The cartoon shows two Jewish boys, wearing yarmulkes, looking at a chart of Jewish history. On the left of the chart is a map of Israel. The main part of the chart is a list of sad or tragic events that have happened in Jewish history and their dates. The event noted for 1967 is called the "Nasserism Crisis," the name used for the Six Day War immediately after the war. Hanging next to the chart is a calendar showing the year 1988, twenty-one years hence, implying that this is the year in which the two boys are looking at the chart. At the bottom of the cartoon is the punchline, “…yep, and we still survived,” conveying the sense that no matter how big the challenge or disastrous the event, the Jewish people have always survived, and it seems, by the use of the future here, always will.
This cartoon was published in the Chicago Jewish weekly newspaper, The Sentinel, on June 15, 1967, five days after the end of the Six Day War. It was created by the cartoonist Henry Leonard, praising the ability of the Jewish people to overcome all challenges placed in front of them and survive all efforts to destroy them. The cartoon reflects the Jewish community’s pride in this resilience. The Six Day War had finished five days before this cartoon was published. With the IDF having achieved an unexpected military victory and gaining Jewish control over the Old City of Jerusalem for the first time in nearly 2,000 years, Jewish pride around the world was at an all-time high. The cartoon conveys the feelings that prevailed in many Diaspora Jewish communities at the time.
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Six Day War - Since May 1967 there had been tension along the borders of Israel. Egypt moved troops into Sinai and unilaterally closed the Straits of Tiran, which blocked off Israel’s supply route with Asia. Likewise, Syria deployed troops in the Golan Heights. After months of threats and aggression, the Israeli cabinet approved a pre-emptive attack on Egypt. On June 5, 1967, Israel’s air force bombed Egyptian airfields and destroyed their entire fleet of airplanes while still on the ground. The Syrian, Jordanian, and Iraqi air forces were also attacked, and over the next few days battles took place on the Egyptian, Syrian, and Jordanian fronts. On June 6 fighting began in the divided city of Jerusalem at Ammunition Hill. The Old City of Jerusalem was liberated the following day, June 7, by forces led by Colonel Motta Gur who radioed the message: “The Temple Mount is in our hands and our forces are by the [Western] Wall.” At the Western Wall, the IDF chaplain, Rabbi Shlomo Goren, blew a shofar to celebrate the event, which was broadcast live on Kol Yisrael, the Israeli radio station. The fighting was over after six days. Despite the many casualties, there was also a sense of euphoria. Jerusalem was reunified, and Israel had captured the Golan Heights and the Sinai Peninsula along with the West Bank and Gaza Strip. While much has changed in the area in the ensuing years, the Israeli occupation of the West Bank and the Golan Heights (Israel disengaged from the Gaza Strip in 2005) remains a matter of controversy both in Israel and around the world.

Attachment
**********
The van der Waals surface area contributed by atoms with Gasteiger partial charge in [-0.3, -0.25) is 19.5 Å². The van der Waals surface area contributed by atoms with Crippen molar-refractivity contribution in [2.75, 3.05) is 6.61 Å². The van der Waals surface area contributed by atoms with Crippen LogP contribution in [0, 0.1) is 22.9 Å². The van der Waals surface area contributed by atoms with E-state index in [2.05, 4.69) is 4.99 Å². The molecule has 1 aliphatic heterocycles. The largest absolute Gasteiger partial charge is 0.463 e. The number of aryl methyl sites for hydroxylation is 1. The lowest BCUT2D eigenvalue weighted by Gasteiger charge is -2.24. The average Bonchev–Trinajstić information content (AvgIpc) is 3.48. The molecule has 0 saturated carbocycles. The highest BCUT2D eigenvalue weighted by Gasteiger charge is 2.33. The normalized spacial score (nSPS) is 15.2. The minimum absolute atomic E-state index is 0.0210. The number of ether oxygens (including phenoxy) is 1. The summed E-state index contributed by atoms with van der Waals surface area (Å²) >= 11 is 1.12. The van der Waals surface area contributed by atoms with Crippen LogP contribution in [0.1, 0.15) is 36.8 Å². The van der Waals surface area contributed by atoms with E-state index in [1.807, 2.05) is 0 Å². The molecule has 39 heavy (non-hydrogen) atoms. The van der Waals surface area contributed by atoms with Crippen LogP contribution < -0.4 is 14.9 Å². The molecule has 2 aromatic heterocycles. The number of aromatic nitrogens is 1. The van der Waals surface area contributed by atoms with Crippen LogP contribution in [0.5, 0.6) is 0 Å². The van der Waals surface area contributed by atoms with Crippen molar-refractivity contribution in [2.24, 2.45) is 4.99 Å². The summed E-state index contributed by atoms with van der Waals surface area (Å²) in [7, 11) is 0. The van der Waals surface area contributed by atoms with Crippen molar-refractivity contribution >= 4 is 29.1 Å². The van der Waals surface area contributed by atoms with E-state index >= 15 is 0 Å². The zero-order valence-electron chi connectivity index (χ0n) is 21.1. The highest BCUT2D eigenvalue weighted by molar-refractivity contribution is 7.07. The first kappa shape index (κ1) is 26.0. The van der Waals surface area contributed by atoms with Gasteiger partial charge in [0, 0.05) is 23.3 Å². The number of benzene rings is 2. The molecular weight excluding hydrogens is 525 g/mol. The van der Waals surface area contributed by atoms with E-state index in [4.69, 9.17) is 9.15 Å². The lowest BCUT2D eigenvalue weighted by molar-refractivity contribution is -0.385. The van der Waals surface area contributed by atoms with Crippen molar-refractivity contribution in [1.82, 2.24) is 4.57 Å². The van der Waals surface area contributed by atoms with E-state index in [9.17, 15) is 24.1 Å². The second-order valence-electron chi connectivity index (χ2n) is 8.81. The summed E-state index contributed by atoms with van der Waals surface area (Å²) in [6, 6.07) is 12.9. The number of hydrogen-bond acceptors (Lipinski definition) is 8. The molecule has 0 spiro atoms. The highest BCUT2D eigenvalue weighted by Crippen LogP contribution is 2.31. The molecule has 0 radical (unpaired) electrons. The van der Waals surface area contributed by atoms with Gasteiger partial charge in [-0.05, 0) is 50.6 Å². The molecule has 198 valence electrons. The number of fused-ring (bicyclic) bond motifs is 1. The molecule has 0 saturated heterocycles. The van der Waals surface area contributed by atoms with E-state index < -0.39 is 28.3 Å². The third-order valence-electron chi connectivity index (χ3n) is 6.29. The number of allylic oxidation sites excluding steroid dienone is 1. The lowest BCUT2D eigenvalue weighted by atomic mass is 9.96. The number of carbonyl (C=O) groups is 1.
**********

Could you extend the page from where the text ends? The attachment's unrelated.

The Chicago Sentinel - The Chicago Sentinel, a weekly newspaper for the Chicago Jewish community, was one of the longest continuously published Jewish weeklies in the United States. The first issue of The Sentinel was published on February 4, 1911. The newspaper focused on cultural events and included many eye-catching illustrations and photographs. It also published short stories and reports about events in the various Jewish communities. The Sentinel differed from many other English-language, often highbrow, Jewish weeklies, because it reached out to the Zionist immigrants who preferred to read in English and not Yiddish. The Sentinel is a treasure trove for social, cultural, and religious historians who are interested in American Jewish life outside of New York during the twentieth century.